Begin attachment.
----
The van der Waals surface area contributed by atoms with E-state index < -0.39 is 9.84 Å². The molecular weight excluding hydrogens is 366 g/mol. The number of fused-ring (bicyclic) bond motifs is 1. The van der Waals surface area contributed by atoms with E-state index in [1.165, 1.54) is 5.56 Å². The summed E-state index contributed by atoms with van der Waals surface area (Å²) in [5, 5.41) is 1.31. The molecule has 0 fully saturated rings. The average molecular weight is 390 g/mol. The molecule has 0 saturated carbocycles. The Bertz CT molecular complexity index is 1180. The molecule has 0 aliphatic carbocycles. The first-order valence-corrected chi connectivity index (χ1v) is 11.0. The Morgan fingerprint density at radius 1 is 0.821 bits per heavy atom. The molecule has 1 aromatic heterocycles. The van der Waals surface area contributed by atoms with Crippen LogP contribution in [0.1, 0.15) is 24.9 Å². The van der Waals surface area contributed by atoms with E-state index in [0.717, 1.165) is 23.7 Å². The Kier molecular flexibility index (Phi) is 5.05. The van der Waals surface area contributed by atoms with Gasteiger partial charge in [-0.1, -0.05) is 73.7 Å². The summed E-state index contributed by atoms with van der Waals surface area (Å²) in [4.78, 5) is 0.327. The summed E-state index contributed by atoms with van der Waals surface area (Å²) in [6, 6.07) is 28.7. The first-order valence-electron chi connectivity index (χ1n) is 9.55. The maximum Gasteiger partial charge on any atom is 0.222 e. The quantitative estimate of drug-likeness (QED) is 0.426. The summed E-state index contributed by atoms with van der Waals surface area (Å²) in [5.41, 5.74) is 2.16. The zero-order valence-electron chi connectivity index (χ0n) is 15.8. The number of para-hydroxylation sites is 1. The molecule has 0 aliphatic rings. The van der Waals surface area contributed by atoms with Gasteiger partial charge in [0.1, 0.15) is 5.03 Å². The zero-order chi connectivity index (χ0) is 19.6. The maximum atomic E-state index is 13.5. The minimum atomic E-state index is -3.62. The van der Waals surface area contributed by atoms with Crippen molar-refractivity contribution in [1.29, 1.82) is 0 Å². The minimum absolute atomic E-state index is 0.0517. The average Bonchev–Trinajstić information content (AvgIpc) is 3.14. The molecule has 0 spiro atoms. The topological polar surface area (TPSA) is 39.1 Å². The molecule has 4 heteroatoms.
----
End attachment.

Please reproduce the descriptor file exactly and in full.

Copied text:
The van der Waals surface area contributed by atoms with E-state index < -0.39 is 9.84 Å². The molecular weight excluding hydrogens is 366 g/mol. The number of fused-ring (bicyclic) bond motifs is 1. The van der Waals surface area contributed by atoms with E-state index in [1.165, 1.54) is 5.56 Å². The summed E-state index contributed by atoms with van der Waals surface area (Å²) in [5, 5.41) is 1.31. The molecule has 0 fully saturated rings. The average molecular weight is 390 g/mol. The molecule has 0 saturated carbocycles. The Bertz CT molecular complexity index is 1180. The molecule has 0 aliphatic carbocycles. The first-order valence-corrected chi connectivity index (χ1v) is 11.0. The Morgan fingerprint density at radius 1 is 0.821 bits per heavy atom. The molecule has 1 aromatic heterocycles. The van der Waals surface area contributed by atoms with Crippen LogP contribution in [0.1, 0.15) is 24.9 Å². The van der Waals surface area contributed by atoms with E-state index in [0.717, 1.165) is 23.7 Å². The Kier molecular flexibility index (Phi) is 5.05. The van der Waals surface area contributed by atoms with Gasteiger partial charge in [-0.1, -0.05) is 73.7 Å². The summed E-state index contributed by atoms with van der Waals surface area (Å²) in [4.78, 5) is 0.327. The summed E-state index contributed by atoms with van der Waals surface area (Å²) in [6, 6.07) is 28.7. The first-order valence-electron chi connectivity index (χ1n) is 9.55. The maximum Gasteiger partial charge on any atom is 0.222 e. The quantitative estimate of drug-likeness (QED) is 0.426. The summed E-state index contributed by atoms with van der Waals surface area (Å²) in [5.41, 5.74) is 2.16. The zero-order valence-electron chi connectivity index (χ0n) is 15.8. The number of para-hydroxylation sites is 1. The molecule has 0 aliphatic rings. The van der Waals surface area contributed by atoms with Gasteiger partial charge in [0.1, 0.15) is 5.03 Å². The zero-order chi connectivity index (χ0) is 19.6. The maximum atomic E-state index is 13.5. The minimum atomic E-state index is -3.62. The van der Waals surface area contributed by atoms with Crippen molar-refractivity contribution in [1.29, 1.82) is 0 Å². The minimum absolute atomic E-state index is 0.0517. The average Bonchev–Trinajstić information content (AvgIpc) is 3.14. The molecule has 0 spiro atoms. The topological polar surface area (TPSA) is 39.1 Å². The molecule has 4 heteroatoms.